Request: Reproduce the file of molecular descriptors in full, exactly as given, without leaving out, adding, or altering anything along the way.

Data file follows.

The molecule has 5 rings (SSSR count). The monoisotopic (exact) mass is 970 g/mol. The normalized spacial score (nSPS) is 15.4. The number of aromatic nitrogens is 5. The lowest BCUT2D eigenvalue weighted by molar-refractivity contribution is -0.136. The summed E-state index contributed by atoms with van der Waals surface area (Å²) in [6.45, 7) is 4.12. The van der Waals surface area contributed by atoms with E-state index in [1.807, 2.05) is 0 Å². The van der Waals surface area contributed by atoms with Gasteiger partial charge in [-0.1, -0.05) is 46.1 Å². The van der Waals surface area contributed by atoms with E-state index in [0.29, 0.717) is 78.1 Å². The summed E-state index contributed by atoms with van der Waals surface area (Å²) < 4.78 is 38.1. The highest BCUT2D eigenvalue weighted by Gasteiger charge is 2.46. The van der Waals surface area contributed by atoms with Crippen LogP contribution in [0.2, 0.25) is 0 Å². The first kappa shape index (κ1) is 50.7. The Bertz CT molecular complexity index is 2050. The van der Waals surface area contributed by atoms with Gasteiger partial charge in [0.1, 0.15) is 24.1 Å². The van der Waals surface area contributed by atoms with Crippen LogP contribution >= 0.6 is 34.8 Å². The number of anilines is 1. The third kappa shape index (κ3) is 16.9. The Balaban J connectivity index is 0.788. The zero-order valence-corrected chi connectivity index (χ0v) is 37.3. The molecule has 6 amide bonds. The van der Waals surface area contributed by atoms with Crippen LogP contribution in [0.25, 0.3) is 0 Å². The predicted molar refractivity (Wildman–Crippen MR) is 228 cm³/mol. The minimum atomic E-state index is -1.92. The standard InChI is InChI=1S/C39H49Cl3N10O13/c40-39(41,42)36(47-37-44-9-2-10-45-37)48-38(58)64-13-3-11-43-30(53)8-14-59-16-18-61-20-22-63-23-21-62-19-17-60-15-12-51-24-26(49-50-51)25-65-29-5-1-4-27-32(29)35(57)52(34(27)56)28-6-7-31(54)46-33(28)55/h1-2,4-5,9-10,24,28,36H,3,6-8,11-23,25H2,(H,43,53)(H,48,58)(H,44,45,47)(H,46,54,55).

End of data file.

The molecule has 5 rings (SSSR count). The monoisotopic (exact) mass is 970 g/mol. The normalized spacial score (nSPS) is 15.4. The number of aromatic nitrogens is 5. The lowest BCUT2D eigenvalue weighted by molar-refractivity contribution is -0.136. The summed E-state index contributed by atoms with van der Waals surface area (Å²) in [6.45, 7) is 4.12. The van der Waals surface area contributed by atoms with E-state index in [1.807, 2.05) is 0 Å². The van der Waals surface area contributed by atoms with Gasteiger partial charge in [-0.1, -0.05) is 46.1 Å². The van der Waals surface area contributed by atoms with E-state index in [0.29, 0.717) is 78.1 Å². The summed E-state index contributed by atoms with van der Waals surface area (Å²) < 4.78 is 38.1. The highest BCUT2D eigenvalue weighted by Gasteiger charge is 2.46. The van der Waals surface area contributed by atoms with Crippen LogP contribution in [0.2, 0.25) is 0 Å². The first kappa shape index (κ1) is 50.7. The Bertz CT molecular complexity index is 2050. The van der Waals surface area contributed by atoms with Gasteiger partial charge in [0.1, 0.15) is 24.1 Å². The van der Waals surface area contributed by atoms with Crippen LogP contribution >= 0.6 is 34.8 Å². The number of anilines is 1. The third kappa shape index (κ3) is 16.9. The Balaban J connectivity index is 0.788. The zero-order valence-corrected chi connectivity index (χ0v) is 37.3. The molecule has 6 amide bonds. The van der Waals surface area contributed by atoms with Crippen LogP contribution in [0.25, 0.3) is 0 Å². The predicted molar refractivity (Wildman–Crippen MR) is 228 cm³/mol. The minimum atomic E-state index is -1.92. The standard InChI is InChI=1S/C39H49Cl3N10O13/c40-39(41,42)36(47-37-44-9-2-10-45-37)48-38(58)64-13-3-11-43-30(53)8-14-59-16-18-61-20-22-63-23-21-62-19-17-60-15-12-51-24-26(49-50-51)25-65-29-5-1-4-27-32(29)35(57)52(34(27)56)28-6-7-31(54)46-33(28)55/h1-2,4-5,9-10,24,28,36H,3,6-8,11-23,25H2,(H,43,53)(H,48,58)(H,44,45,47)(H,46,54,55).